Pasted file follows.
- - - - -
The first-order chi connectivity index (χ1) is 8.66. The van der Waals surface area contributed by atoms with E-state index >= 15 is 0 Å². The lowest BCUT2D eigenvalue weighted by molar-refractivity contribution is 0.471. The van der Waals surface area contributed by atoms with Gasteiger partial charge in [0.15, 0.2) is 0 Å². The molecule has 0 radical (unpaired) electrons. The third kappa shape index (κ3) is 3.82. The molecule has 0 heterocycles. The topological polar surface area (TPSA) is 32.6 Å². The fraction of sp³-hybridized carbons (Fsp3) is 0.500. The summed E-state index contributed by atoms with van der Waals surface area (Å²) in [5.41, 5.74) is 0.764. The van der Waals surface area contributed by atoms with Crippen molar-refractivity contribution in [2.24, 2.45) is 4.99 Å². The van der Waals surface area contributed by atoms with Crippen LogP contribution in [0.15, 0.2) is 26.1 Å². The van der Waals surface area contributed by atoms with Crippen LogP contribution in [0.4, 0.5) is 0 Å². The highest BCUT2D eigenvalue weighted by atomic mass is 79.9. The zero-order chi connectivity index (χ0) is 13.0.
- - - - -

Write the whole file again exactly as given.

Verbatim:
The first-order chi connectivity index (χ1) is 8.66. The van der Waals surface area contributed by atoms with E-state index >= 15 is 0 Å². The lowest BCUT2D eigenvalue weighted by molar-refractivity contribution is 0.471. The van der Waals surface area contributed by atoms with Gasteiger partial charge in [0.15, 0.2) is 0 Å². The molecule has 0 radical (unpaired) electrons. The third kappa shape index (κ3) is 3.82. The molecule has 0 heterocycles. The topological polar surface area (TPSA) is 32.6 Å². The fraction of sp³-hybridized carbons (Fsp3) is 0.500. The summed E-state index contributed by atoms with van der Waals surface area (Å²) in [5.41, 5.74) is 0.764. The van der Waals surface area contributed by atoms with Crippen molar-refractivity contribution in [2.24, 2.45) is 4.99 Å². The van der Waals surface area contributed by atoms with Crippen LogP contribution in [0.15, 0.2) is 26.1 Å². The van der Waals surface area contributed by atoms with Crippen LogP contribution in [0.4, 0.5) is 0 Å². The highest BCUT2D eigenvalue weighted by atomic mass is 79.9. The zero-order chi connectivity index (χ0) is 13.0.